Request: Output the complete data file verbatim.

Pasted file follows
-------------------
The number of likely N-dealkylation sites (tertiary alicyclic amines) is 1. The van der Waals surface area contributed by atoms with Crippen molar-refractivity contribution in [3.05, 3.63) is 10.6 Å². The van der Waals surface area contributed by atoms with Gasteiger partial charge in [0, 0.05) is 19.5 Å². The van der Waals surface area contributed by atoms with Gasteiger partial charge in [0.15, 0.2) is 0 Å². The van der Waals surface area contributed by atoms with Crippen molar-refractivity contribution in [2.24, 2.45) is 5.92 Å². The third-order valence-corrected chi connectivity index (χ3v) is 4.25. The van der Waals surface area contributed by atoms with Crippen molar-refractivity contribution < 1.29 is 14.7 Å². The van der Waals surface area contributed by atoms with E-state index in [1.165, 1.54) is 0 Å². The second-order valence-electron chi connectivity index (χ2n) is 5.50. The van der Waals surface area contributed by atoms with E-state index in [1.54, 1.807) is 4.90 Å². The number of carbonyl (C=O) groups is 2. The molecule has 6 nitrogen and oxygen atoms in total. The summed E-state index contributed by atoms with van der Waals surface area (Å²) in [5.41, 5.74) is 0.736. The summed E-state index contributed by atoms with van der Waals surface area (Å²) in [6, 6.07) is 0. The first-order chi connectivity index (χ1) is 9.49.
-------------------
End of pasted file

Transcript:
The number of likely N-dealkylation sites (tertiary alicyclic amines) is 1. The van der Waals surface area contributed by atoms with Crippen molar-refractivity contribution in [3.05, 3.63) is 10.6 Å². The van der Waals surface area contributed by atoms with Gasteiger partial charge in [0, 0.05) is 19.5 Å². The van der Waals surface area contributed by atoms with Gasteiger partial charge in [0.15, 0.2) is 0 Å². The van der Waals surface area contributed by atoms with Crippen molar-refractivity contribution in [2.24, 2.45) is 5.92 Å². The third-order valence-corrected chi connectivity index (χ3v) is 4.25. The van der Waals surface area contributed by atoms with Crippen molar-refractivity contribution < 1.29 is 14.7 Å². The van der Waals surface area contributed by atoms with E-state index in [1.165, 1.54) is 0 Å². The second-order valence-electron chi connectivity index (χ2n) is 5.50. The van der Waals surface area contributed by atoms with E-state index in [1.54, 1.807) is 4.90 Å². The number of carbonyl (C=O) groups is 2. The molecule has 6 nitrogen and oxygen atoms in total. The summed E-state index contributed by atoms with van der Waals surface area (Å²) in [5.41, 5.74) is 0.736. The summed E-state index contributed by atoms with van der Waals surface area (Å²) in [6, 6.07) is 0. The first-order chi connectivity index (χ1) is 9.49.